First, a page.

Mismatched cablingThere are two types of USB cables, high speed and low speed. Low-speed cables differ from high-speed cables primarily in their shielding. If you plug a high-speed device into a low-speed cable, you can cause signal distortion over long distances.
Verify the USB chain is working correctly to be certain that a device that requires the ability to draw power from the hub is not plugged into the chain on the other side of a non-powered hub. This causes that hub and all devices down the chain to be suspended. If the hub is a powered hub, verify that the power supply for that hub is configured correctly.
Out-of-date firmware or BIOSThe key to all USB devices is the firmware. The USB device's firmware contains all information about the device. A port is not reset until all descriptors in the firmware have been loaded and verified by the root hub. This is important because it applies to items such as printers and modems. Make sure that you have the most up-to-date firmware that is available for both your computer's BIOS and each device.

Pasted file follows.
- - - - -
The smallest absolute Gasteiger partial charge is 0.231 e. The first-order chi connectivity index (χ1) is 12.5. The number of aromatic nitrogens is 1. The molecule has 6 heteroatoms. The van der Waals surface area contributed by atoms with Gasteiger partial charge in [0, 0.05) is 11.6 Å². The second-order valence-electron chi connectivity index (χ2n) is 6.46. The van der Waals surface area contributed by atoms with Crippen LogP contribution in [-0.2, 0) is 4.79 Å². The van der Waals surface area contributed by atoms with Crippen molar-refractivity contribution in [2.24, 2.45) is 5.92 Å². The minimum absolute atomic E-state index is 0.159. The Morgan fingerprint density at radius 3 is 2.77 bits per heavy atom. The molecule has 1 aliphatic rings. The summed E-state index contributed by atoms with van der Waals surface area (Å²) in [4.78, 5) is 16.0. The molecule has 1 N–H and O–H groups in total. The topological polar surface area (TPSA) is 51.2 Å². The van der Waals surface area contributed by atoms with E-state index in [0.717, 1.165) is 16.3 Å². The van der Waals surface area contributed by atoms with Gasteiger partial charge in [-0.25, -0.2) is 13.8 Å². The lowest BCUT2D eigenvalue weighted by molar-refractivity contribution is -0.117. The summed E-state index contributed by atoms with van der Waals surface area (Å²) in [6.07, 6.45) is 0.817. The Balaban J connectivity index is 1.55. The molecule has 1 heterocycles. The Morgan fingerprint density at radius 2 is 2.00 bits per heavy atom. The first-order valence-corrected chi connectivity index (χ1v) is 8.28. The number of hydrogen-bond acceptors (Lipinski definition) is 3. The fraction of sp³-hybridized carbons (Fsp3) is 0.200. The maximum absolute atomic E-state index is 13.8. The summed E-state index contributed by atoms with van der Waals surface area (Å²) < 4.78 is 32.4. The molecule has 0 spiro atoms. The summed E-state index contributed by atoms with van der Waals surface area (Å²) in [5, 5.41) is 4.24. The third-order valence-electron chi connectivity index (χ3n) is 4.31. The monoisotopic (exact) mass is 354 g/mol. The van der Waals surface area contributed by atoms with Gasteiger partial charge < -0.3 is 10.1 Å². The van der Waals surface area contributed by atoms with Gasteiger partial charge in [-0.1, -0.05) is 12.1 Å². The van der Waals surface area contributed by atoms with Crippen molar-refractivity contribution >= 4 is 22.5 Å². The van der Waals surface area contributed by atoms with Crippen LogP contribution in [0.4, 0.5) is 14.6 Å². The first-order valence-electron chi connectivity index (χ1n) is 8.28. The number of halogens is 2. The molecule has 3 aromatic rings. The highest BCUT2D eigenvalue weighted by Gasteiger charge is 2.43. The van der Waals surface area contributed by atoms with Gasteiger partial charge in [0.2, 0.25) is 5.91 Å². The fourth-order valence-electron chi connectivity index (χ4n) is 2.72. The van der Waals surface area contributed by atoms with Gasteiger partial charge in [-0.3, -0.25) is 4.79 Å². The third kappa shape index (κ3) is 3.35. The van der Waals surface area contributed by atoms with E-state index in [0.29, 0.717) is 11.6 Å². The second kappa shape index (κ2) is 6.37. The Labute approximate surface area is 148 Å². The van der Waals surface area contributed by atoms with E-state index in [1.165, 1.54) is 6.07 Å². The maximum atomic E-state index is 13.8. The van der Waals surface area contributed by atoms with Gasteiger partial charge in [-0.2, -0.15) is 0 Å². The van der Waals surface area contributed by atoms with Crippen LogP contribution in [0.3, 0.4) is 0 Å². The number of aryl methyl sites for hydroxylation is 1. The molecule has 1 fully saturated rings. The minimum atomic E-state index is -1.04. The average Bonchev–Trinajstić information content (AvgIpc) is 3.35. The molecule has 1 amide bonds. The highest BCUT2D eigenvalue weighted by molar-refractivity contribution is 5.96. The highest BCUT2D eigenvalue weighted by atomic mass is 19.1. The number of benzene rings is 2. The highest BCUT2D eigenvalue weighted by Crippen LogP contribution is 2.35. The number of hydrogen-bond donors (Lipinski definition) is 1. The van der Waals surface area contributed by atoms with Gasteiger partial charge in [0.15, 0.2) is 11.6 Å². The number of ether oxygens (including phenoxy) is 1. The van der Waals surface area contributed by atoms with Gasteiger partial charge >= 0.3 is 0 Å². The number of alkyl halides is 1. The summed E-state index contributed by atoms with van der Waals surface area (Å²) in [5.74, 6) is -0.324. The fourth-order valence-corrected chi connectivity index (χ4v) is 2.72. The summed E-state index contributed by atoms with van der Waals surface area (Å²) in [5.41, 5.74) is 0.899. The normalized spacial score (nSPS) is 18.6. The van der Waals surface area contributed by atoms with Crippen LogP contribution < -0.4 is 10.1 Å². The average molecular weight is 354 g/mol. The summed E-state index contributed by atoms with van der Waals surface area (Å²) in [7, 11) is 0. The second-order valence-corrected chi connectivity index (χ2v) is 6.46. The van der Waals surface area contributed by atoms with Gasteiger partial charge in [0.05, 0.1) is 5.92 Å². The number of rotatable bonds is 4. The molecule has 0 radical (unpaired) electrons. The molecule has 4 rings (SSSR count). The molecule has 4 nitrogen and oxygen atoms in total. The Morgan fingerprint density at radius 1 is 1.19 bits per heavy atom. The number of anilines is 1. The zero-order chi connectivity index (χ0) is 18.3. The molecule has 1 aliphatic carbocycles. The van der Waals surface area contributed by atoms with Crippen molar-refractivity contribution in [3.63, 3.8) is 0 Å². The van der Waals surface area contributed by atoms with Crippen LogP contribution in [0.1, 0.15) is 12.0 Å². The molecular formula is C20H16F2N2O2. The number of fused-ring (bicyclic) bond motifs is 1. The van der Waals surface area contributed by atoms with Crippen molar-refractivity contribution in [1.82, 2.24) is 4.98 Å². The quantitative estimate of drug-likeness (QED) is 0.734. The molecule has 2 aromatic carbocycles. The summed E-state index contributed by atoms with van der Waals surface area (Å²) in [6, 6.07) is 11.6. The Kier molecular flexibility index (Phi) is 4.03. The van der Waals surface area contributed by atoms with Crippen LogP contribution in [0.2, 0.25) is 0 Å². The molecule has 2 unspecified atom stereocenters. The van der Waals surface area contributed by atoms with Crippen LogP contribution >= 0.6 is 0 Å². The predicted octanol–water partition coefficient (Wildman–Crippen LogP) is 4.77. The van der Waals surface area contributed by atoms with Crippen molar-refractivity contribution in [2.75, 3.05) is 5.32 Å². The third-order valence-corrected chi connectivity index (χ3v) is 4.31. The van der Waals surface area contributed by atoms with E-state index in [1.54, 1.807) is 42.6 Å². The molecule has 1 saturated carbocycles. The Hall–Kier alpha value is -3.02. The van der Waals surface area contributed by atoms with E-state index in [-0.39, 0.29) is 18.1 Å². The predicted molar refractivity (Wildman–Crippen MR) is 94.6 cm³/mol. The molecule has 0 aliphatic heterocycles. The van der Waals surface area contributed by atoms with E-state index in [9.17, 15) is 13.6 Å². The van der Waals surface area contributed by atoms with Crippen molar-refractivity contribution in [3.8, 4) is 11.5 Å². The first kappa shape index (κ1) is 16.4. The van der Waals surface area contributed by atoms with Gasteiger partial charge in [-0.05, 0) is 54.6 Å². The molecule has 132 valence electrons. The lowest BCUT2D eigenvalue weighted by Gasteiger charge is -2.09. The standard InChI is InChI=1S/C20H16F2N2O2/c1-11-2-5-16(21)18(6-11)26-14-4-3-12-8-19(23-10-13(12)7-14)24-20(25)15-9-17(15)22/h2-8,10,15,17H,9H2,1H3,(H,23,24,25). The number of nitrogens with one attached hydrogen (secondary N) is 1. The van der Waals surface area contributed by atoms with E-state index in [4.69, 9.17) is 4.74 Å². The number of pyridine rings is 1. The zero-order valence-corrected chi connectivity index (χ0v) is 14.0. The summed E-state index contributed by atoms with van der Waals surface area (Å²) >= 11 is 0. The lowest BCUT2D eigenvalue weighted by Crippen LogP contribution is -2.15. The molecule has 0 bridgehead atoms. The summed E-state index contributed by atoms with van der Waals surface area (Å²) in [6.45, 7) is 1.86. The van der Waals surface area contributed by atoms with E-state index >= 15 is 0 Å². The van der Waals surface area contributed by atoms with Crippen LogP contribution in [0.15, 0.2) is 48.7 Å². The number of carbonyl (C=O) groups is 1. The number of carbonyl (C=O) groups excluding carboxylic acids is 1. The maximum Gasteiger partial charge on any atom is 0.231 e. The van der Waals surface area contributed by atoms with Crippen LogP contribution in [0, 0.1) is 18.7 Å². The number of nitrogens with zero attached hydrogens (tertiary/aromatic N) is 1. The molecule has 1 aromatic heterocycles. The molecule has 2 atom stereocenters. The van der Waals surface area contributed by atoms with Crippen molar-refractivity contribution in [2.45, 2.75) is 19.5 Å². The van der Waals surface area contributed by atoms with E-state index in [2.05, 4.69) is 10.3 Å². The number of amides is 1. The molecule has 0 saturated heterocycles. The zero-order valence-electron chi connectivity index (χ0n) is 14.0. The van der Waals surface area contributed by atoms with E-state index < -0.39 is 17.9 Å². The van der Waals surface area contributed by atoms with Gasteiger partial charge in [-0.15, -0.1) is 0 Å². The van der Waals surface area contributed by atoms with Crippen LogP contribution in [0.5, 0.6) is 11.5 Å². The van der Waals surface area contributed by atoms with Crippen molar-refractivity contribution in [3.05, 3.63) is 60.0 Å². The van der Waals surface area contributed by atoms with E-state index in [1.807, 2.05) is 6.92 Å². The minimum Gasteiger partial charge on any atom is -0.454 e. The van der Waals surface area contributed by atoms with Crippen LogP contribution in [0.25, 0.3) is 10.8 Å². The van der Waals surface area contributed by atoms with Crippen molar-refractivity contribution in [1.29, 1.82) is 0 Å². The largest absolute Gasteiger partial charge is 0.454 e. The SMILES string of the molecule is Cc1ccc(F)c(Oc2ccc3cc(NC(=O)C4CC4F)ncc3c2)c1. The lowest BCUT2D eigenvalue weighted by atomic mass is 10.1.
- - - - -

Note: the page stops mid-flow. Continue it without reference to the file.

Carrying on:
The symptoms of malfunctioning or incorrectly-configured firmware might be unusual. Typically, when you remove and then re-add a USB device, the device becomes available again. However, the device may be displayed as a second instance of that device, and load itself as such in Device Manager. If you see duplicates of a device, verify that you have the most up-to-date firmware for that device. This issue is common with USB printers and modems. A similar issue that has the same cause occurs when a device loads a device driver, and then adds a second device for which there seems to be no driver. The second device is displayed with an exclamation point in a yellow circle in Device Manager. The device may work correctly. However, you cannot remove the "ghost" device until you unplug the parent device that seems to have generated the ghost device. Also, you may be able to resolve this issue by updating the firmware or the device driver for that device.